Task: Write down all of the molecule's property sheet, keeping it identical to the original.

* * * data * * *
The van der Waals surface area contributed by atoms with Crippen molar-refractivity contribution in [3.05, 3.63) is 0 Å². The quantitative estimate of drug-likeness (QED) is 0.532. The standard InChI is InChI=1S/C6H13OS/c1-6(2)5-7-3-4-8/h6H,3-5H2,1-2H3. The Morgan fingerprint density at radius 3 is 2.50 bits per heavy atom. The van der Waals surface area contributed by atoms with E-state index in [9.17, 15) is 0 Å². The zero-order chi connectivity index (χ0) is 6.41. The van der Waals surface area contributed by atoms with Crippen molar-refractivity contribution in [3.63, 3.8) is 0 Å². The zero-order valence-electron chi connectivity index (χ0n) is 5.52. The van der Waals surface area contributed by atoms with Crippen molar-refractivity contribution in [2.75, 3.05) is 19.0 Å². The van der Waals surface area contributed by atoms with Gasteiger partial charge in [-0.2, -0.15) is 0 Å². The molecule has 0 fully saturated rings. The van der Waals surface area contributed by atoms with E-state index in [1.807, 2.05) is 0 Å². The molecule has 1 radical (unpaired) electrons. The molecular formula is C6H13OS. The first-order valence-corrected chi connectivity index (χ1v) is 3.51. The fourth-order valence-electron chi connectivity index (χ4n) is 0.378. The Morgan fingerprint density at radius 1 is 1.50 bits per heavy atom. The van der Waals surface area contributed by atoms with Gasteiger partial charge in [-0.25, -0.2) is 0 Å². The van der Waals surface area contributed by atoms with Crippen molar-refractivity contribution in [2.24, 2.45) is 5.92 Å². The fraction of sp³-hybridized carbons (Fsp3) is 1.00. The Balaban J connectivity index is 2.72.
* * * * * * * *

The van der Waals surface area contributed by atoms with Crippen molar-refractivity contribution in [3.05, 3.63) is 0 Å². The quantitative estimate of drug-likeness (QED) is 0.532. The standard InChI is InChI=1S/C6H13OS/c1-6(2)5-7-3-4-8/h6H,3-5H2,1-2H3. The Morgan fingerprint density at radius 3 is 2.50 bits per heavy atom. The van der Waals surface area contributed by atoms with E-state index in [9.17, 15) is 0 Å². The zero-order chi connectivity index (χ0) is 6.41. The van der Waals surface area contributed by atoms with Crippen molar-refractivity contribution in [3.63, 3.8) is 0 Å². The zero-order valence-electron chi connectivity index (χ0n) is 5.52. The van der Waals surface area contributed by atoms with Crippen molar-refractivity contribution in [2.75, 3.05) is 19.0 Å². The van der Waals surface area contributed by atoms with Gasteiger partial charge in [-0.2, -0.15) is 0 Å². The molecule has 0 fully saturated rings. The van der Waals surface area contributed by atoms with E-state index in [1.807, 2.05) is 0 Å². The molecule has 1 radical (unpaired) electrons. The molecular formula is C6H13OS. The first-order valence-corrected chi connectivity index (χ1v) is 3.51. The fourth-order valence-electron chi connectivity index (χ4n) is 0.378. The Morgan fingerprint density at radius 1 is 1.50 bits per heavy atom. The van der Waals surface area contributed by atoms with Gasteiger partial charge in [-0.25, -0.2) is 0 Å². The van der Waals surface area contributed by atoms with Crippen molar-refractivity contribution in [2.24, 2.45) is 5.92 Å². The fraction of sp³-hybridized carbons (Fsp3) is 1.00. The Balaban J connectivity index is 2.72.